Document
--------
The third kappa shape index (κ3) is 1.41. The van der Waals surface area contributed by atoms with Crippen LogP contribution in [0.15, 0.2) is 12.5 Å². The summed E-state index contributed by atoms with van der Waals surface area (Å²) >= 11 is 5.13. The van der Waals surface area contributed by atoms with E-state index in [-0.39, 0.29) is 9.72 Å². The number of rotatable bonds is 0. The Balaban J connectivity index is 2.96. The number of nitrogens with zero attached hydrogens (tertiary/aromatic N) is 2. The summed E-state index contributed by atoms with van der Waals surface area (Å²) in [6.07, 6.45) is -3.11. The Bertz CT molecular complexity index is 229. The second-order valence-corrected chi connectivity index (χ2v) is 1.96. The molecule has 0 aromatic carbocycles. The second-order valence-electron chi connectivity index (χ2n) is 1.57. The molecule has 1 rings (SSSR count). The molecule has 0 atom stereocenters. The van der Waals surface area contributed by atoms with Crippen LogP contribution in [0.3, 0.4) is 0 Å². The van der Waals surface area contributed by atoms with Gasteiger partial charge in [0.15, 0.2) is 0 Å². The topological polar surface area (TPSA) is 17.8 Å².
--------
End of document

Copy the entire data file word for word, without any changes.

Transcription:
The third kappa shape index (κ3) is 1.41. The van der Waals surface area contributed by atoms with Crippen LogP contribution in [0.15, 0.2) is 12.5 Å². The summed E-state index contributed by atoms with van der Waals surface area (Å²) >= 11 is 5.13. The van der Waals surface area contributed by atoms with E-state index in [-0.39, 0.29) is 9.72 Å². The number of rotatable bonds is 0. The Balaban J connectivity index is 2.96. The number of nitrogens with zero attached hydrogens (tertiary/aromatic N) is 2. The summed E-state index contributed by atoms with van der Waals surface area (Å²) in [6.07, 6.45) is -3.11. The Bertz CT molecular complexity index is 229. The second-order valence-corrected chi connectivity index (χ2v) is 1.96. The molecule has 0 aromatic carbocycles. The second-order valence-electron chi connectivity index (χ2n) is 1.57. The molecule has 1 rings (SSSR count). The molecule has 0 atom stereocenters. The van der Waals surface area contributed by atoms with Crippen LogP contribution in [0.3, 0.4) is 0 Å². The van der Waals surface area contributed by atoms with Gasteiger partial charge in [0.15, 0.2) is 0 Å². The topological polar surface area (TPSA) is 17.8 Å².